- Associated Press - Monday, May 30, 2016

MUSKOGEE, Okla. (AP) - A Ponca artist is out to eternalize the mythos of outlaw country legend Merle Haggard in bronze.

Dan Jones, the artist Haggard commissioned for a monument originally intended for Haggard’s California home, told the Muskogee Phoenix (https://bit.ly/1Wmcf97 ) that bronze adds a “certain softness to that artist, which he is.”

“The piece wasn’t my design at all,” Jones said. “It was Merle’s mythology, really.”

Haggard, before his death on April 6, commissioned Jones to build a monument of the Santa Fe Super Chief logo. Since his death, Oklahoma Music Hall of Fame representatives began raising money for a memorial, which is set to include the monument.

An OMHOF board member, Derek Gibson, said the estimated cost is $250,000 for the monument and a bench with a bronze likeness of Haggard. The group has raised about $11,000. Jones is commissioned for the monument, Gibson said.

Jones, a member of the Ponca Tribe of Oklahoma, said mythology is “how we transmit our values to the youngest ages.”

“We tell these stories to our children; these stories of what’s a hero, who’s a villain,” Jones said. “So, from the youngest age you learn who you are, where you come from and who your people are.”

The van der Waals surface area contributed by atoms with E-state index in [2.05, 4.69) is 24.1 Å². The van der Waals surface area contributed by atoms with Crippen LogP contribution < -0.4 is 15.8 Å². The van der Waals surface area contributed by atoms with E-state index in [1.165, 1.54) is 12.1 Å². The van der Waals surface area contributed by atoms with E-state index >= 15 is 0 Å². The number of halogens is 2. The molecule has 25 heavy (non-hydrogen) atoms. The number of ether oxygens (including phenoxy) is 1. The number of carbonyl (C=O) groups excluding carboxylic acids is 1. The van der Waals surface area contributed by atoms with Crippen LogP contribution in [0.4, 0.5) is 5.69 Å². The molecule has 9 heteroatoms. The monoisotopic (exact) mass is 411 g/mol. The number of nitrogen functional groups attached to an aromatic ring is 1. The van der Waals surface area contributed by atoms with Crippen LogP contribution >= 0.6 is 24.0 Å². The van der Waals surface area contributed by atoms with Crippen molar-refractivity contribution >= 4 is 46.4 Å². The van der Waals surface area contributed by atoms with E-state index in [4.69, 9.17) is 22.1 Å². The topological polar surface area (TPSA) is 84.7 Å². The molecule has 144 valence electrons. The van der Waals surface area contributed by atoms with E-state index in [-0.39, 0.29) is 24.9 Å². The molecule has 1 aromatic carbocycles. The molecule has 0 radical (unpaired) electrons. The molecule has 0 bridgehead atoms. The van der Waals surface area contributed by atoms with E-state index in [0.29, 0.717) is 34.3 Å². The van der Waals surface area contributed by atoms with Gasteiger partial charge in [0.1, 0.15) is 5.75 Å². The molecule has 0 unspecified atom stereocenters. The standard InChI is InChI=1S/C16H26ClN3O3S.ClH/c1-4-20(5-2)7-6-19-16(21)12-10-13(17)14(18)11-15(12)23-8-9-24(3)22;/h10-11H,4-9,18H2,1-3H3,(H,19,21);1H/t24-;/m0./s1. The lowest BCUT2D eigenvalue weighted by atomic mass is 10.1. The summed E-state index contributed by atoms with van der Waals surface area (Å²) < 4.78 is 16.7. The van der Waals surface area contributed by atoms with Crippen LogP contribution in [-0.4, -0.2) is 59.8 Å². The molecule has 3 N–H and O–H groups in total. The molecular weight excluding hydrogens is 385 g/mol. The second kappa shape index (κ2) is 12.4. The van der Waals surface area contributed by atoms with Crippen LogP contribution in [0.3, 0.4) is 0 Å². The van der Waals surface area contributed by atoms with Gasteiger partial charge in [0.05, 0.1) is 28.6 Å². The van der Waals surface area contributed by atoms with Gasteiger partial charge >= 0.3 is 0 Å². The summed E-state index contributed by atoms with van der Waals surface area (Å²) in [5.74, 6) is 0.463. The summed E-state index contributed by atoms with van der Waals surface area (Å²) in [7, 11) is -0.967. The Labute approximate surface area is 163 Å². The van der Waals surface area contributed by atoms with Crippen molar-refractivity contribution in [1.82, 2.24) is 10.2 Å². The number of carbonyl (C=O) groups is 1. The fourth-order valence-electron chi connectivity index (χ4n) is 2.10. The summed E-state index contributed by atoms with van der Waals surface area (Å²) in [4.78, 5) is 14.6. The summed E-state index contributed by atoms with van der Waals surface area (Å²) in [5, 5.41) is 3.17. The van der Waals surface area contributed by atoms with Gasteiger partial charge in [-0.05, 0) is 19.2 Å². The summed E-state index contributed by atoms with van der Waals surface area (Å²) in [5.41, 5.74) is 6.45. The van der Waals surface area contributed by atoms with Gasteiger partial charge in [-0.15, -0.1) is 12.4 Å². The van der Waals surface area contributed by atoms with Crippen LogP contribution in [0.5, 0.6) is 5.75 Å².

Haggard was raised in a decommissioned Santa Fe box car after his family moved out west, Jones said. Deeper than that, however, Haggard talked about the myth of the train and its influence on American music.

“It was the medicine shows that were the first vehicle for music to start spreading from community to community,” Jones said. “And then, when the trains started to come along … that became the archetype for being able to get from city to city and get your music out there.”

Haggard held that mythology close to him, keeping it embossed on the side of his tour bus.

“Merle considered himself an Okie; he considered himself one of the sons and daughters of the musical uniqueness that is Oklahoma,” Jones said. “Oklahoma has cultivated a long line of people who have impacted (music).”

OMHOF representatives are hammering out details of a Kickstarter campaign for the memorial project. Gibson said they expect to launch it within the next three weeks. Until then, he said, individuals can make private donations to the hall of fame for the Merle Haggard Memorial Fund.

The memorial project would place the monument and bench at the Muskogee Civic Center, near where a section of Boston Street is to be coined “Merle Haggard Avenue,” according to a media release from the Oklahoma Music Hall of Fame.

“If we do it right, it’ll be there for the next 100 years with very little expense to keep it up,” Gibson said in a previous story.

Haggard made Muskogee a household name after he recorded “Okie From Muskogee” in 1969 at the civic center. Gibson said that regardless of where they travel, people reference that song when they find out a person is from Muskogee.


Information from: Muskogee Phoenix, https://www.muskogeephoenix.com

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